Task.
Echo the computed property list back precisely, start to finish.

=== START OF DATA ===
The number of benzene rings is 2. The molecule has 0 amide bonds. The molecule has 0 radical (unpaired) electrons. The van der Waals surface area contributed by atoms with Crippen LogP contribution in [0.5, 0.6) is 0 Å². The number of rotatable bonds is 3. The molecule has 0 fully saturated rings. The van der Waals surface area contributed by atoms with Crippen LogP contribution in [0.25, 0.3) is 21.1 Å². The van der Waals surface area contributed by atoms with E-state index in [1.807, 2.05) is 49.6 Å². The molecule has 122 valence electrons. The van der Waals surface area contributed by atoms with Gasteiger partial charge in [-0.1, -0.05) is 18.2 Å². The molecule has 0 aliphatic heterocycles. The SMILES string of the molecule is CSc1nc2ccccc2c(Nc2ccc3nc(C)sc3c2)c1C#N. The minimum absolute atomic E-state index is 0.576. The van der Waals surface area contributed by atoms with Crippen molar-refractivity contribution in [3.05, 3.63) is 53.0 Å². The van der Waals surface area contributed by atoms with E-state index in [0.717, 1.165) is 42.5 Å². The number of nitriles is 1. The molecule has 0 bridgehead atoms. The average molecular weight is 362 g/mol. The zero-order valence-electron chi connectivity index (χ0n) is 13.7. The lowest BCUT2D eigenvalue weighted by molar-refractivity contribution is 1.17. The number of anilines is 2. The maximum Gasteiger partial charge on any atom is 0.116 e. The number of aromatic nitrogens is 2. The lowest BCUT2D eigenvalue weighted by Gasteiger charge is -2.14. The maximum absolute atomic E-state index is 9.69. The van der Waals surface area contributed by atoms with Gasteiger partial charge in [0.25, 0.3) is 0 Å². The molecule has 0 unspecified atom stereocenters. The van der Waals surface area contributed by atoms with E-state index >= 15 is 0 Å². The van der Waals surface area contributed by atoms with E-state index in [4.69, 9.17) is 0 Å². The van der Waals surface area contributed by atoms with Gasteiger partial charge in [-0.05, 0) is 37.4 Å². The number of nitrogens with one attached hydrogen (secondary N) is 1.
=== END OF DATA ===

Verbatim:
The number of benzene rings is 2. The molecule has 0 amide bonds. The molecule has 0 radical (unpaired) electrons. The van der Waals surface area contributed by atoms with Crippen LogP contribution in [0.5, 0.6) is 0 Å². The number of rotatable bonds is 3. The molecule has 0 fully saturated rings. The van der Waals surface area contributed by atoms with Crippen LogP contribution in [0.25, 0.3) is 21.1 Å². The van der Waals surface area contributed by atoms with E-state index in [1.807, 2.05) is 49.6 Å². The molecule has 122 valence electrons. The van der Waals surface area contributed by atoms with Gasteiger partial charge in [-0.1, -0.05) is 18.2 Å². The molecule has 0 aliphatic heterocycles. The SMILES string of the molecule is CSc1nc2ccccc2c(Nc2ccc3nc(C)sc3c2)c1C#N. The minimum absolute atomic E-state index is 0.576. The van der Waals surface area contributed by atoms with Crippen molar-refractivity contribution in [3.05, 3.63) is 53.0 Å². The van der Waals surface area contributed by atoms with E-state index in [0.717, 1.165) is 42.5 Å². The number of nitriles is 1. The molecule has 0 bridgehead atoms. The average molecular weight is 362 g/mol. The zero-order valence-electron chi connectivity index (χ0n) is 13.7. The lowest BCUT2D eigenvalue weighted by molar-refractivity contribution is 1.17. The number of anilines is 2. The maximum Gasteiger partial charge on any atom is 0.116 e. The number of aromatic nitrogens is 2. The lowest BCUT2D eigenvalue weighted by Gasteiger charge is -2.14. The maximum absolute atomic E-state index is 9.69. The van der Waals surface area contributed by atoms with Gasteiger partial charge in [0.25, 0.3) is 0 Å². The molecule has 0 unspecified atom stereocenters. The van der Waals surface area contributed by atoms with E-state index >= 15 is 0 Å². The van der Waals surface area contributed by atoms with E-state index in [4.69, 9.17) is 0 Å². The van der Waals surface area contributed by atoms with Gasteiger partial charge in [-0.05, 0) is 37.4 Å². The number of nitrogens with one attached hydrogen (secondary N) is 1.